Honey: Sweet weapon to fight bacteria
Loved for its sweetness and distinct flavor, people have been consuming honey for thousands of years. And now, researchers say the natural food may be a powerful weapon in the fight against bacteria.
Even more importantly, study leaders say that honey can fight bacteria that are resistant to antibiotics, a growing problem.
According to the Centers for Disease Control and Prevention (CDC), “Each year in the United States, at least 2 million people become infected with bacteria that are resistant to antibiotics, and at least 23,000 people die each year as a direct result of these infections.”
Honey may offer some help in the battle.
“The unique property of honey lies in its ability to fight infection on multiple levels, making it more difficult for bacteria to develop resistance,” said study leader Susan M. Meschwitz, Ph.D., in a news release. “That is, it uses a combination of weapons, including hydrogen peroxide, acidity, osmotic effect, high sugar concentration and polyphenols — all of which actively kill bacterial cells.” The findings were recently presented at the National Meeting of the American Chemical Society (ASC), one of the largest scientific societies in the world.
Scientists say honey inhibits the formation of “biofilms,” which are communities of slimy disease-causing bacteria.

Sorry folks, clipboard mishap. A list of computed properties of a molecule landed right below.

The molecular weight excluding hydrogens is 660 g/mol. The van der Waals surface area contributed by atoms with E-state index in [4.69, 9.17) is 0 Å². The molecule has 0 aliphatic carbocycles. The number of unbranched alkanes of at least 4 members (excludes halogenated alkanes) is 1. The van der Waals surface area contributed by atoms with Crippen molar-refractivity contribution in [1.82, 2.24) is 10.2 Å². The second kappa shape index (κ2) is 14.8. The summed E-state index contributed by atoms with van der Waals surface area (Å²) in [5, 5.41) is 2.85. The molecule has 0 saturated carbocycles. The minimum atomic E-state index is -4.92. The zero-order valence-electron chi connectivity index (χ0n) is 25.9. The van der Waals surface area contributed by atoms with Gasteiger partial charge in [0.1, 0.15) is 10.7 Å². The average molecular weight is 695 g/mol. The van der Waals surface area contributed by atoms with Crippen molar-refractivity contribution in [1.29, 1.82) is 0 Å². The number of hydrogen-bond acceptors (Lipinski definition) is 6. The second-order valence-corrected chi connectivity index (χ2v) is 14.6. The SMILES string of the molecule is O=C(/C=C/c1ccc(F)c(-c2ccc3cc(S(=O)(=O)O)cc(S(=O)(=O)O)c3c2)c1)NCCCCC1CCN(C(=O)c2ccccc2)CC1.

“Honey may also disrupt quorum sensing, which weakens bacterial virulence, rendering the bacteria more susceptible to conventional antibiotics,” Meschwitz said.
Quorum sensing is a term to describe how bacteria interact with each other to form biofilms. In some cases, the quorum sensing “controls the release of toxins, which affects the bacteria’s ability to cause disease,” researchers said. Honey is also packed with powerful antioxidants, which make it a particularly effective antibacterial.
Health experts have been sounding the alarm about the overuse of antibiotics and the dangers it poses.
According to the CDC, patients receiving powerful antibiotics that treat a broad range of infections are up to 3 times more likely to get another infection from an even more resistant germ. And while antibiotics can save lives, they can also put patients at risk for a Clostridium difficile infection, deadly diarrhea that causes at least 250,000 infections and 14,000 deaths each year in hospitalized patients.
“Patients need to understand that antibiotics are appropriate only to treat bacterial infections—not viral infections,” says Dr. Jennifer DeBruler, a physician with Advocate Medical Group. “You need to make sure you see your physician first to confirm if what you have requires antibiotic treatment, or just rest and over-the-counter medications to relieve symptoms.”
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